- National Highway Authority of India (NHAI) used drones in the Salem-Chennai green corridor to cross-check the accuracy of the land required for the project. The drones were used to estimate the number of trees (coconut, mango, and palm) that the expressway project would affect.
- The Maharashtrian Government, as a pilot project, has used aerial vision to check rush hour traffic on a 95 km stretch between Lonavala exit and Khalapur toll plaza and on the Mumbai Pune highway.
The Indian Government has already implemented aerial vision technologies in various sectors. The pilot projects deployed by the governments are now being expanded to full-fledged programs to expand the reach of aerial vision. However, there are certain challenges facing the development and deployment of UAVs- regulations, target applications, man-machine interface design issues, navigation, safety/reliability, collision prevention, take-off/landing techniques, etc. Several companies help in solving the above challenges as they have specialized engineering departments offering drone and middleware services by working with leading ISVs and OEMs.
Uses of Video and Image Analytics in the Public Sector
Video and image analytic software monitor and analyze video streams and images to find patterns and anomalies. The market for such software is increasing rapidly, as corroborated by a report by 6wreseach, which states that the video surveillance market in India is expected to grow at a CAGR of 17.8% during 2021-27. The report also showed that the Government and Transportation sector is the biggest amongst the various vertical markets. This is because the significant use-case of video and image analytics is in surveillance. According to the report, the positive outlook of the Indian Government and the various initiatives such as Smart Cities Mission, UDAN scheme, Atal Mission for Rejuvenation, and Urban Transformation (AMRUT) has led to this rise. The rise in demand is also due to purchase orders for surveillance devices by various state governments. Not long ago, Forbes India reported that Delhi had surpassed metropolitans like New York, London, and Shanghai in being the most surveilled city per square mile. This means Delhi has more than 1826 surveillance cameras per square mile, followed by London (1138) and Chennai (609).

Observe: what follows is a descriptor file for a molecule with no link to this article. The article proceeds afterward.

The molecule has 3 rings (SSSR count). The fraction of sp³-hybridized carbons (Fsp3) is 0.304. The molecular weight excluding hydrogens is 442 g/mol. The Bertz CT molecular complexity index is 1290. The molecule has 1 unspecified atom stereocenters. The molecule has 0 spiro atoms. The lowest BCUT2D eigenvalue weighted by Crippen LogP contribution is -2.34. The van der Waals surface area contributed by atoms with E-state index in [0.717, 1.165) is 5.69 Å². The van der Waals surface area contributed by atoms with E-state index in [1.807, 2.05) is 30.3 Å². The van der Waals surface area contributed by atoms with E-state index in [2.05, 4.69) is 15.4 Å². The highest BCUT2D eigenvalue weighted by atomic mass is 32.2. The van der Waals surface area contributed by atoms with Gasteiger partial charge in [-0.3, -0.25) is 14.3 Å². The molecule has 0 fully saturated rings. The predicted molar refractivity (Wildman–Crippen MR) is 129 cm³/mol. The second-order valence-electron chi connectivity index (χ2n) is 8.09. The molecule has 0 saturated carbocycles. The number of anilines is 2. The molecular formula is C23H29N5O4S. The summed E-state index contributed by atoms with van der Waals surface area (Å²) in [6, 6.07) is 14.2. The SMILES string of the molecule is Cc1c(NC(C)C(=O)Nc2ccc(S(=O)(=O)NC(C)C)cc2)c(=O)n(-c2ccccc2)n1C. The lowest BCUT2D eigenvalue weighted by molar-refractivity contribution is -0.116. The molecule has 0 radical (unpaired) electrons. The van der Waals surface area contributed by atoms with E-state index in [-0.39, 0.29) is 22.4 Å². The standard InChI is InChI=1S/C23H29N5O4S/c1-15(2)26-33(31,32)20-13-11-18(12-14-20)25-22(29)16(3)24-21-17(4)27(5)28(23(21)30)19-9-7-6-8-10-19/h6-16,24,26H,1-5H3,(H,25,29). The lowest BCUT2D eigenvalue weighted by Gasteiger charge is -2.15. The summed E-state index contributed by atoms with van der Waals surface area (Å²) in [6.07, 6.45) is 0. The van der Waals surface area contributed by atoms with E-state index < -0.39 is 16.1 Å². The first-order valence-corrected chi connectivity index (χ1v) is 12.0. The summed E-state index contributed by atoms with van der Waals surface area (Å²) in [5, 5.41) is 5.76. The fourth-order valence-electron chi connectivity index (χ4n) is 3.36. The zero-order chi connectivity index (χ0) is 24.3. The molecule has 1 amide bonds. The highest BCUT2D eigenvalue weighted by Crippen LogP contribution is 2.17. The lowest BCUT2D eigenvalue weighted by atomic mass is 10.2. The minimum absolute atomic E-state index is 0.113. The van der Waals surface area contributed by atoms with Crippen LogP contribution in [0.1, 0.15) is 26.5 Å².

Video and Image analytics is also used in traffic management for Automatic License Plate Recognition (ALPR), issuance of over-speed challan, red light or any other traffic violation. Airports are planning to use image analytics to allow passengers to unpack their bags virtually. The scanners embedded with image analytics will provide better object detection and significantly reduce the number of bags that will need to be checked manually. Many insurance companies use image analytics to assess damaged vehicles for easy resolution of claims.
Few real-world uses of Video and Image analytics by Indian Public Sectors-
- As per the Times of India, Gujarat Police has decided to set up their video analytics program to train police personnel. This will increase the speed of crime detection and prevention. Earlier, the CCTV videos were sent to 3rd party experts for video and image analysis.
- Surakshavyuh, a solution for CCTV video analytics, is installed in Naval Docks of Vishakapatnam. It was developed with the help of the National Center of Excellence in Technology at IIT-Bombay and is capable of real-time intrusion detection, perimeter monitoring, face recognition, and crowd counting.
- Indian Railways has deployed a network of more than 500 CCTV cameras embedded with face recognition technology across 30 railways stations.
The Indian Government and the various state governments are spending heavily on surveillance and monitoring equipment. The spending is only expected to rise as incidents of thefts, women safety and terrorism rise year after year. Moreover, rapid urbanization is also a factor to deploy surveillance cameras around the cities.